DEAR POLE BARN GURU: Good morning. My name is Thomas and I am with xxxxxx; we manufacture metal roofing and siding and based out of Tennessee. I wanted to ask you a few questions to gain some information. First, my wife and I are starting to look at metal building for our new home, is this something your company is licensed to do in the state of Tennessee; second, I also would like to know if you manufacture your own metal roofing and siding, or if it is purchased from another company. Hope you had a great Christmas and I look forward to hearing back from you. THOMAS in MURFREESBORO
DEAR THOMAS: Thank you for your inquiry. Hansen Pole Buildings provides engineered post frame buildings in all 50 states, including Tennessee. Post frame (pole) building homes have become quite popular in the past few years and chances are excellent we can provide a customized building shell which will ideally meet with your needs and budget. We outsource our metal roofing and siding and we can provide the building sans roofing and siding in the event you should wish to provide your own.
DEAR POLE BARN GURU: I have submitted a request for a quote on our residence but I’ve needed to make a few modifications. How important is post spacing on a residential post frame building? The residence I’m designing is based on nominal 8′ post spacing but with the interior design I have, a couple of the posts interfere with window/door placement. I’ve been assuming that as long as opposite side posts are aligned so that the trusses are supported, the post position can be varied somewhat. On our design, I’ve assumed nominal 8′ post spacing but actual spacing winds up being as close as 7′ and as wide as 10′ 6″. Can irregular post spacing be accommodated or do I need to modify our interior design? Thanks LONNIE in COLORADO SPRINGS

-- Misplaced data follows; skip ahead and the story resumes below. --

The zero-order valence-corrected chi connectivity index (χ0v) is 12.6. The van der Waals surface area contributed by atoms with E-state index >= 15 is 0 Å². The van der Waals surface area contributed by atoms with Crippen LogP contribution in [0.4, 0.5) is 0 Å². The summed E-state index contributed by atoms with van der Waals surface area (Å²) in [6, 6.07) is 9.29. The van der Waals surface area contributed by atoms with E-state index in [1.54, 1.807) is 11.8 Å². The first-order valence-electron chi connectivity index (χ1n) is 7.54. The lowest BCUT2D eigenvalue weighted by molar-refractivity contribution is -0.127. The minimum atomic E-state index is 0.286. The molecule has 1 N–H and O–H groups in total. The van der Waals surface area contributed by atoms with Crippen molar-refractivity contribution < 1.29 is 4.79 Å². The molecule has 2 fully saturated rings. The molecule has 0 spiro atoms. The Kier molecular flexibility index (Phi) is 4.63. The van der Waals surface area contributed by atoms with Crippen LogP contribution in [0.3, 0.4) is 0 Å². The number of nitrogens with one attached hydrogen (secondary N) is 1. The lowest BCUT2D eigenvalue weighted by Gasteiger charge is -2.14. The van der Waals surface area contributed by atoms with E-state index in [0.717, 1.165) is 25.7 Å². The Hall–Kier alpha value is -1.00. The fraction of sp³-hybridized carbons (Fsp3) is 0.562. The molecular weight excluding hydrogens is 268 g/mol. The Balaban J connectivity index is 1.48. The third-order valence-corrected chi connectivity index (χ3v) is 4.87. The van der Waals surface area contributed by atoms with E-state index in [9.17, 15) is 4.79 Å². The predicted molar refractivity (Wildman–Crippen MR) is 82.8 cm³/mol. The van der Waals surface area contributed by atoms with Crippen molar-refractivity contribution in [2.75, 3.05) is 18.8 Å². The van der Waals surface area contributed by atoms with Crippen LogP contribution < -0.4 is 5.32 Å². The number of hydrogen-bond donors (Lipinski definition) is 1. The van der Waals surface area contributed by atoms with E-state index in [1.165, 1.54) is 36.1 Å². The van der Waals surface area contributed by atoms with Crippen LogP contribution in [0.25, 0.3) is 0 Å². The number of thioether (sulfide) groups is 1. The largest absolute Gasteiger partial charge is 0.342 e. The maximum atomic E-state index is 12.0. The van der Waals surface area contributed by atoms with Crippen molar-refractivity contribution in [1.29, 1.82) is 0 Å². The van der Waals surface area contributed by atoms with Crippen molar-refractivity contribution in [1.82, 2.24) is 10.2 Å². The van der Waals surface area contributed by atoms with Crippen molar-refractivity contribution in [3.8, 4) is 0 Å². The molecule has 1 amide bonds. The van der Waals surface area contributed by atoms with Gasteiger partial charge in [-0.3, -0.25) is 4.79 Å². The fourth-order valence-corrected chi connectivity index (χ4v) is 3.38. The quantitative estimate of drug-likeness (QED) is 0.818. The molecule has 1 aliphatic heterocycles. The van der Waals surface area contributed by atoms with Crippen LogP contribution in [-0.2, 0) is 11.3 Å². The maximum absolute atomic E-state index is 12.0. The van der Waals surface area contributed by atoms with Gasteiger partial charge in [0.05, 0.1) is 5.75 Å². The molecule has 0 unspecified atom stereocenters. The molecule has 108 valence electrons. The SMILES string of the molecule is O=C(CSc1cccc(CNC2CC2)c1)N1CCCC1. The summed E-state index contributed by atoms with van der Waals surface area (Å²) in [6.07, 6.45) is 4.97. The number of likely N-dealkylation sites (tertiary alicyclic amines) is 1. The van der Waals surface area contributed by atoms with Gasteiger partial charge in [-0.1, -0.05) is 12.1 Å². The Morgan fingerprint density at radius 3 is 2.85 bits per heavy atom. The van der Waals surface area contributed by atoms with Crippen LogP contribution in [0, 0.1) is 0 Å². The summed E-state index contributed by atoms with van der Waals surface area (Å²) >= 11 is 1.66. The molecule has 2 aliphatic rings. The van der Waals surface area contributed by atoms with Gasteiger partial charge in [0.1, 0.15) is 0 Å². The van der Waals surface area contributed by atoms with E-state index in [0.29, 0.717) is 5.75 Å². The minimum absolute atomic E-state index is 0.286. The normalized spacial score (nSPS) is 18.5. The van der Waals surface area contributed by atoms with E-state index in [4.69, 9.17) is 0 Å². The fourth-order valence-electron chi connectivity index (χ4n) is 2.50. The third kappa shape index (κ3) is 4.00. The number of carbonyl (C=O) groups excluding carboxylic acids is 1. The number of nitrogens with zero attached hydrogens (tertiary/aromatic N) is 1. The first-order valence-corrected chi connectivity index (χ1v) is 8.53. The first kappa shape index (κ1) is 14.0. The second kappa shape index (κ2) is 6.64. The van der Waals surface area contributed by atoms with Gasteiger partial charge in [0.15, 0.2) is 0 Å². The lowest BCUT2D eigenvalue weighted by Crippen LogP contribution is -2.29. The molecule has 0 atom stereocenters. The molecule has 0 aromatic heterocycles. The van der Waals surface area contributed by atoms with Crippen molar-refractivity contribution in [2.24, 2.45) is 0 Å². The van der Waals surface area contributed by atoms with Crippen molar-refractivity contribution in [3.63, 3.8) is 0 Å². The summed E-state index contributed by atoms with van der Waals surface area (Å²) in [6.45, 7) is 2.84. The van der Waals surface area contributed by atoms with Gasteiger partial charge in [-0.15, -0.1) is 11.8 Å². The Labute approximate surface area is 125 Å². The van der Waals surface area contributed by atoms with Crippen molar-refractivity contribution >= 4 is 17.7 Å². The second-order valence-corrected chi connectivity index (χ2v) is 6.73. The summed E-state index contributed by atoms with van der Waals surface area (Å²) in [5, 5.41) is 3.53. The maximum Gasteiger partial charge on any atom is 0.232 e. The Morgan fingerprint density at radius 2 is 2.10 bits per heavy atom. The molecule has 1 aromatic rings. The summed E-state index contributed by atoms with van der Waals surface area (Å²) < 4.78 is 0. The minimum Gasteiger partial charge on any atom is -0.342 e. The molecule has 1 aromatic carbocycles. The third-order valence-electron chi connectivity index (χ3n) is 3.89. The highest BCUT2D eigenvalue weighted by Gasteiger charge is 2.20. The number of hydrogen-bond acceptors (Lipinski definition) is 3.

DEAR LONNIE: Your assumption, “as long as opposite side posts are aligned so that the trusses are supported, the post position can be varied somewhat” is absolutely correct. In most circumstancing having the sidewall columns spaced at 12 foot on center is your most economical, so anything at this spacing or less should not be an issue from an engineering and design standpoint. When you arrive at an ideal spacing, please make sure it is listed on any quotes and invoices, otherwise there is always the possibility of columns being reorganized to the most cost effective combination.
DEAR POLE BARN GURU: Is there a recommended distance from the peak of a roof that the top purlin is installed, and why? WILL in NEWPORT
DEAR WILL: Yes there is a recommended distance. Here is the applicable excerpt from the Hansen Pole Buildings’ Construction Manual:
“With standard steel ridge caps, the ridge purlin “uphill” side can be no closer to peak than five inches. This may result in space between ridge purlin and next purlin “downhill” being decreased. Ridge purlins can be further from truss peak than the minimum distances, without negatively affecting building. Roof ridge caps attach to roof steel with metal-to-metal screws, not to ridge purlins, so ridge purlins need not align with future ridge cap fastener locations.
If ridge purlins are “uphill” further than this, roof steel may not have an adequate overhang at eave and challenging situations will result!”